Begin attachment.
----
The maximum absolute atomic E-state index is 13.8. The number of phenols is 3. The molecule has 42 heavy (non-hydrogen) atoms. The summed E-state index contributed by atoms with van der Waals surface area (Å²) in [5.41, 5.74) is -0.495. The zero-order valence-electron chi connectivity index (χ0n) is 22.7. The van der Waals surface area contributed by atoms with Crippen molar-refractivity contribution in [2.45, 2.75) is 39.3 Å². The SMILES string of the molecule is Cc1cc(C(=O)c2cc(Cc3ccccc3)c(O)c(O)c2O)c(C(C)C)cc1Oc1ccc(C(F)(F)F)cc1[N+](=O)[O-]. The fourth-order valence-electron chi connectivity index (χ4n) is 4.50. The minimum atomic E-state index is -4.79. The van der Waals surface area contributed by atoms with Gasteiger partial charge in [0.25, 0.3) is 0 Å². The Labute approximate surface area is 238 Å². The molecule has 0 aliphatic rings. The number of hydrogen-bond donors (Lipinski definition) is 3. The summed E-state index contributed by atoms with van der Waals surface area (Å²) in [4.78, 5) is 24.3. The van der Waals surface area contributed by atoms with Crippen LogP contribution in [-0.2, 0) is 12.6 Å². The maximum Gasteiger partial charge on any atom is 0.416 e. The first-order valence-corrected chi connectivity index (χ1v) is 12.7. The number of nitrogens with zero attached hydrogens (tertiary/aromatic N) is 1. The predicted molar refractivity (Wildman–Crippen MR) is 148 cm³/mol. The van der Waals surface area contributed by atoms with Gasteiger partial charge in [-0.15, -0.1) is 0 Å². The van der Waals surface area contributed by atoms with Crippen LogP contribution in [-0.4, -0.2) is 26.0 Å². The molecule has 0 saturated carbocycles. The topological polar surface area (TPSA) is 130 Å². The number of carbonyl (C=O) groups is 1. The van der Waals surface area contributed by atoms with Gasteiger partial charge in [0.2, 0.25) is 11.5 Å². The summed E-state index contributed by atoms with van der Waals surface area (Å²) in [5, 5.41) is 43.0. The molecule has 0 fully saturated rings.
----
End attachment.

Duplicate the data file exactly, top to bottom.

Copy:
The maximum absolute atomic E-state index is 13.8. The number of phenols is 3. The molecule has 42 heavy (non-hydrogen) atoms. The summed E-state index contributed by atoms with van der Waals surface area (Å²) in [5.41, 5.74) is -0.495. The zero-order valence-electron chi connectivity index (χ0n) is 22.7. The van der Waals surface area contributed by atoms with Crippen molar-refractivity contribution in [2.45, 2.75) is 39.3 Å². The SMILES string of the molecule is Cc1cc(C(=O)c2cc(Cc3ccccc3)c(O)c(O)c2O)c(C(C)C)cc1Oc1ccc(C(F)(F)F)cc1[N+](=O)[O-]. The fourth-order valence-electron chi connectivity index (χ4n) is 4.50. The minimum atomic E-state index is -4.79. The van der Waals surface area contributed by atoms with Gasteiger partial charge in [0.25, 0.3) is 0 Å². The Labute approximate surface area is 238 Å². The molecule has 0 aliphatic rings. The number of hydrogen-bond donors (Lipinski definition) is 3. The summed E-state index contributed by atoms with van der Waals surface area (Å²) in [4.78, 5) is 24.3. The van der Waals surface area contributed by atoms with Crippen LogP contribution in [-0.2, 0) is 12.6 Å². The maximum Gasteiger partial charge on any atom is 0.416 e. The first-order valence-corrected chi connectivity index (χ1v) is 12.7. The number of nitrogens with zero attached hydrogens (tertiary/aromatic N) is 1. The predicted molar refractivity (Wildman–Crippen MR) is 148 cm³/mol. The van der Waals surface area contributed by atoms with Gasteiger partial charge in [-0.15, -0.1) is 0 Å². The van der Waals surface area contributed by atoms with Crippen LogP contribution in [-0.4, -0.2) is 26.0 Å². The molecule has 0 saturated carbocycles. The topological polar surface area (TPSA) is 130 Å². The number of carbonyl (C=O) groups is 1. The van der Waals surface area contributed by atoms with Gasteiger partial charge in [0.2, 0.25) is 11.5 Å². The summed E-state index contributed by atoms with van der Waals surface area (Å²) in [5, 5.41) is 43.0. The molecule has 0 fully saturated rings.